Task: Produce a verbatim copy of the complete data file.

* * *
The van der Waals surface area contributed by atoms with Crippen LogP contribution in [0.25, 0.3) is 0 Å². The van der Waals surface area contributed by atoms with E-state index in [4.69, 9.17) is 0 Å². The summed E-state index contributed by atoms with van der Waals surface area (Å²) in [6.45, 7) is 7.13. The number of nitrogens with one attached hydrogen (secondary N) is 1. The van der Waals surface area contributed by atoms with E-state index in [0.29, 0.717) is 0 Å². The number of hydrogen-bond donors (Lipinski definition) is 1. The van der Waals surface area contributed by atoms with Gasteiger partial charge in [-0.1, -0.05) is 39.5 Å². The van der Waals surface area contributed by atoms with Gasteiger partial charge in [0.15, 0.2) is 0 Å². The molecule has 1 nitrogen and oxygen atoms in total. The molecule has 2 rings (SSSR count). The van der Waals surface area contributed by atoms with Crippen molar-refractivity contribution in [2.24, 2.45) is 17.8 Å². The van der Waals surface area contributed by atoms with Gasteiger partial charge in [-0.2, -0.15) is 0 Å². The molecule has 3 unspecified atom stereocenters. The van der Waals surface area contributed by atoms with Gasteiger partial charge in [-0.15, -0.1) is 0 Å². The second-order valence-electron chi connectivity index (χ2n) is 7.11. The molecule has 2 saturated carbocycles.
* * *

The van der Waals surface area contributed by atoms with Crippen LogP contribution in [0.25, 0.3) is 0 Å². The van der Waals surface area contributed by atoms with E-state index in [4.69, 9.17) is 0 Å². The summed E-state index contributed by atoms with van der Waals surface area (Å²) in [6.45, 7) is 7.13. The number of nitrogens with one attached hydrogen (secondary N) is 1. The van der Waals surface area contributed by atoms with E-state index in [0.29, 0.717) is 0 Å². The number of hydrogen-bond donors (Lipinski definition) is 1. The van der Waals surface area contributed by atoms with Gasteiger partial charge in [-0.1, -0.05) is 39.5 Å². The van der Waals surface area contributed by atoms with Gasteiger partial charge in [0.15, 0.2) is 0 Å². The molecule has 1 nitrogen and oxygen atoms in total. The molecule has 2 rings (SSSR count). The van der Waals surface area contributed by atoms with Crippen molar-refractivity contribution in [2.24, 2.45) is 17.8 Å². The van der Waals surface area contributed by atoms with Gasteiger partial charge in [-0.2, -0.15) is 0 Å². The molecule has 3 unspecified atom stereocenters. The van der Waals surface area contributed by atoms with Gasteiger partial charge in [-0.15, -0.1) is 0 Å². The second-order valence-electron chi connectivity index (χ2n) is 7.11. The molecule has 2 saturated carbocycles.